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[ih-mol-yuh nt] /ɪˈmɒl yənt/
having the power of softening or relaxing, as a medicinal substance; soothing, especially to the skin:
emollient lotions for the face.
an emollient medicine, lotion, salve, etc.
1635-45; < Latin ēmollient- (stem of ēmolliēns) softening up (present participle of ēmollīre), equivalent to ē- e-1 + molli(s) soft + -ent- -ent
Related forms
emollience, noun Unabridged
Based on the Random House Dictionary, © Random House, Inc. 2015.
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Examples from the web for emollient
  • It works as an emollient and has germicidal properties.
  • The northerners' initial response has been emollient.
British Dictionary definitions for emollient


softening or soothing, esp to the skin
helping to avoid confrontation; calming
any preparation or substance that has a softening or soothing effect, esp when applied to the skin
Derived Forms
emollience, noun
Word Origin
C17: from Latin ēmollīre to soften, from mollis soft
Collins English Dictionary - Complete & Unabridged 2012 Digital Edition
© William Collins Sons & Co. Ltd. 1979, 1986 © HarperCollins
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Word Origin and History for emollient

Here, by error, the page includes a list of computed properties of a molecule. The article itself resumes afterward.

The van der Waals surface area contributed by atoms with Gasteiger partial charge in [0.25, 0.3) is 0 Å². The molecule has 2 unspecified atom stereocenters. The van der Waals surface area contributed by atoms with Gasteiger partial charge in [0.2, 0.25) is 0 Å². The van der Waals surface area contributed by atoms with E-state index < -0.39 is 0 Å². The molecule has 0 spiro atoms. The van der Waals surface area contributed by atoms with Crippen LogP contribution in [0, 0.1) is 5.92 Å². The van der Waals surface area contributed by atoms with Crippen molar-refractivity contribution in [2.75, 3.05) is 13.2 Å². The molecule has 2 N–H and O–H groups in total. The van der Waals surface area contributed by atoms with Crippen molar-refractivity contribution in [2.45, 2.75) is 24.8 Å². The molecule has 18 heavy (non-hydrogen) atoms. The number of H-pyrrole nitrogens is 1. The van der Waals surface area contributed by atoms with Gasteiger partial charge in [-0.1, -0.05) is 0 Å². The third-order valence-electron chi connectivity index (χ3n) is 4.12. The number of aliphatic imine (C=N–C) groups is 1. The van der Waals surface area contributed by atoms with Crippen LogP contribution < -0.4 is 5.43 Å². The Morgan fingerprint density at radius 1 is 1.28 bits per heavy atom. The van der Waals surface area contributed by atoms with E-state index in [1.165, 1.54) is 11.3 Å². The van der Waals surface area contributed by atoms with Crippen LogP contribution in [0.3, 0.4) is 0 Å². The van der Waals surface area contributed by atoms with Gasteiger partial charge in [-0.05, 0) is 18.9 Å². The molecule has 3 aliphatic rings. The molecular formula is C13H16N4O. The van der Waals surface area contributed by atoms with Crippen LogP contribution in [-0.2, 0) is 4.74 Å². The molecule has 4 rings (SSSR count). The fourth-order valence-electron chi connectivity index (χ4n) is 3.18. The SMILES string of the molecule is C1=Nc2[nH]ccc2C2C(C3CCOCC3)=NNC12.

1640s, from French émollient (16c.), from Latin emollientem (nominative emolliens), present participle of emollire "soften," from ex- "out" (see ex-) + mollire "soften," from mollis "soft" (see melt (v.)). The noun is recorded from 1650s.

Online Etymology Dictionary, © 2010 Douglas Harper
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emollient in Medicine

emollient e·mol·lient (ĭ-mŏl'yənt)
Softening and soothing, especially to the skin. n.
An agent that softens or soothes the skin.

The American Heritage® Stedman's Medical Dictionary
Copyright © 2002, 2001, 1995 by Houghton Mifflin Company. Published by Houghton Mifflin Company.
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Encyclopedia Article for emollient

any substance that softens the skin by slowing evaporation of water. Sesame, almond, and olive oils were used in ancient Egypt; beeswax, spermaceti, almond oil, borax, and rosewater in Greece; and lanolin (sheep fat) in medieval Europe. Modern emollients include petrolatum, zinc oxide, paraffin, mineral oil, glycerin, beeswax, olive oil, coconut oil, lanolin, cocoa butter, and such synthetics as butyl stearate and diglycol laurate.

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Encyclopedia Britannica, 2008. Encyclopedia Britannica Online.
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